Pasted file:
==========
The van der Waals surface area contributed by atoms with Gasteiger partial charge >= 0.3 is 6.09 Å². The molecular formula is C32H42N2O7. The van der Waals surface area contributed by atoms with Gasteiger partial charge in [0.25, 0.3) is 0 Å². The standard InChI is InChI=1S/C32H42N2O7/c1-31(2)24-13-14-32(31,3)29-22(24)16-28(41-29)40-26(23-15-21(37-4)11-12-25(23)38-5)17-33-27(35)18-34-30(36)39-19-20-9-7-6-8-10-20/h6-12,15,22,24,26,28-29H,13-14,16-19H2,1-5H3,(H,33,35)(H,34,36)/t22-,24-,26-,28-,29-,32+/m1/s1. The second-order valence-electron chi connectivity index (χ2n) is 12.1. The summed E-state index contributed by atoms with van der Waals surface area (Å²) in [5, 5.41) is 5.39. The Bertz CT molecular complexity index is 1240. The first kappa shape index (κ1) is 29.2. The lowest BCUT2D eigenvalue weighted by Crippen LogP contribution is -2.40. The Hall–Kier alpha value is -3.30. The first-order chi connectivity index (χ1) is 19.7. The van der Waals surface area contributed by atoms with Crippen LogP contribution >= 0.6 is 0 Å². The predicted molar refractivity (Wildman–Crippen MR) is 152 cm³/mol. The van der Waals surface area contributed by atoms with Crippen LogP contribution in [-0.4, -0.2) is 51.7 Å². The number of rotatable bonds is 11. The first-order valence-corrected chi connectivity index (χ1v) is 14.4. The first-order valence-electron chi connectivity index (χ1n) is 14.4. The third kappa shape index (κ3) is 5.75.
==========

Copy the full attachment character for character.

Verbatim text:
The van der Waals surface area contributed by atoms with Gasteiger partial charge >= 0.3 is 6.09 Å². The molecular formula is C32H42N2O7. The van der Waals surface area contributed by atoms with Gasteiger partial charge in [0.25, 0.3) is 0 Å². The standard InChI is InChI=1S/C32H42N2O7/c1-31(2)24-13-14-32(31,3)29-22(24)16-28(41-29)40-26(23-15-21(37-4)11-12-25(23)38-5)17-33-27(35)18-34-30(36)39-19-20-9-7-6-8-10-20/h6-12,15,22,24,26,28-29H,13-14,16-19H2,1-5H3,(H,33,35)(H,34,36)/t22-,24-,26-,28-,29-,32+/m1/s1. The second-order valence-electron chi connectivity index (χ2n) is 12.1. The summed E-state index contributed by atoms with van der Waals surface area (Å²) in [5, 5.41) is 5.39. The Bertz CT molecular complexity index is 1240. The first kappa shape index (κ1) is 29.2. The lowest BCUT2D eigenvalue weighted by Crippen LogP contribution is -2.40. The Hall–Kier alpha value is -3.30. The first-order chi connectivity index (χ1) is 19.7. The van der Waals surface area contributed by atoms with Crippen LogP contribution >= 0.6 is 0 Å². The predicted molar refractivity (Wildman–Crippen MR) is 152 cm³/mol. The van der Waals surface area contributed by atoms with Crippen LogP contribution in [-0.4, -0.2) is 51.7 Å². The number of rotatable bonds is 11. The first-order valence-corrected chi connectivity index (χ1v) is 14.4. The first-order valence-electron chi connectivity index (χ1n) is 14.4. The third kappa shape index (κ3) is 5.75.